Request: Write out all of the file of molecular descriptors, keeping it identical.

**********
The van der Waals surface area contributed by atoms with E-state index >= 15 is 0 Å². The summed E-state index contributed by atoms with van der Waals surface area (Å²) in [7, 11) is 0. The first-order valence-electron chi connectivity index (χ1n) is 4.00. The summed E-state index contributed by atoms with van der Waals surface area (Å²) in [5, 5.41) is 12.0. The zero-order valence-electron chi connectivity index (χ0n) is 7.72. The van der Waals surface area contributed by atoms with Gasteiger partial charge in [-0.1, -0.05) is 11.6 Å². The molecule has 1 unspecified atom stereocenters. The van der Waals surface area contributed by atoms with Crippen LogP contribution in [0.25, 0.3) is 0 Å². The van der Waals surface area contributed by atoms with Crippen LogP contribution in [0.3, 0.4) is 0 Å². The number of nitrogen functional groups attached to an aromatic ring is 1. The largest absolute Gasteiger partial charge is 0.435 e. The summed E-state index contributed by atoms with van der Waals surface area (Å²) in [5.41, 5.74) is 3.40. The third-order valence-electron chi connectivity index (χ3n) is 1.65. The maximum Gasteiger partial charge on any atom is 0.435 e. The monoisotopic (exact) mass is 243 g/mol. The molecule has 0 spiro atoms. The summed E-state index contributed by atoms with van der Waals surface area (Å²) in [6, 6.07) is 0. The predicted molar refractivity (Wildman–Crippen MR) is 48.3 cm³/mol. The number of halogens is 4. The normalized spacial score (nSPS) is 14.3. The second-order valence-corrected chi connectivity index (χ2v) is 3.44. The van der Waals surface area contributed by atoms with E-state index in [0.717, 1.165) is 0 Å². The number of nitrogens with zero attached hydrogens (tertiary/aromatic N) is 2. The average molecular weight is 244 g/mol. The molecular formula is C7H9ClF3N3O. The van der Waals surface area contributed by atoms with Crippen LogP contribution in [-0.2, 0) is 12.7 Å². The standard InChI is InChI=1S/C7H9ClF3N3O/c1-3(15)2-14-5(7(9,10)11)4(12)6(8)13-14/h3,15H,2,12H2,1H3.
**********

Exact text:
The van der Waals surface area contributed by atoms with E-state index >= 15 is 0 Å². The summed E-state index contributed by atoms with van der Waals surface area (Å²) in [7, 11) is 0. The first-order valence-electron chi connectivity index (χ1n) is 4.00. The summed E-state index contributed by atoms with van der Waals surface area (Å²) in [5, 5.41) is 12.0. The zero-order valence-electron chi connectivity index (χ0n) is 7.72. The van der Waals surface area contributed by atoms with Gasteiger partial charge in [-0.1, -0.05) is 11.6 Å². The molecule has 1 unspecified atom stereocenters. The van der Waals surface area contributed by atoms with Crippen LogP contribution in [0.25, 0.3) is 0 Å². The van der Waals surface area contributed by atoms with Crippen LogP contribution in [0.3, 0.4) is 0 Å². The number of nitrogen functional groups attached to an aromatic ring is 1. The largest absolute Gasteiger partial charge is 0.435 e. The summed E-state index contributed by atoms with van der Waals surface area (Å²) in [5.41, 5.74) is 3.40. The third-order valence-electron chi connectivity index (χ3n) is 1.65. The maximum Gasteiger partial charge on any atom is 0.435 e. The monoisotopic (exact) mass is 243 g/mol. The molecule has 0 spiro atoms. The summed E-state index contributed by atoms with van der Waals surface area (Å²) in [6, 6.07) is 0. The predicted molar refractivity (Wildman–Crippen MR) is 48.3 cm³/mol. The number of halogens is 4. The normalized spacial score (nSPS) is 14.3. The second-order valence-corrected chi connectivity index (χ2v) is 3.44. The van der Waals surface area contributed by atoms with E-state index in [0.717, 1.165) is 0 Å². The number of nitrogens with zero attached hydrogens (tertiary/aromatic N) is 2. The average molecular weight is 244 g/mol. The molecular formula is C7H9ClF3N3O. The van der Waals surface area contributed by atoms with Crippen LogP contribution in [-0.2, 0) is 12.7 Å². The standard InChI is InChI=1S/C7H9ClF3N3O/c1-3(15)2-14-5(7(9,10)11)4(12)6(8)13-14/h3,15H,2,12H2,1H3.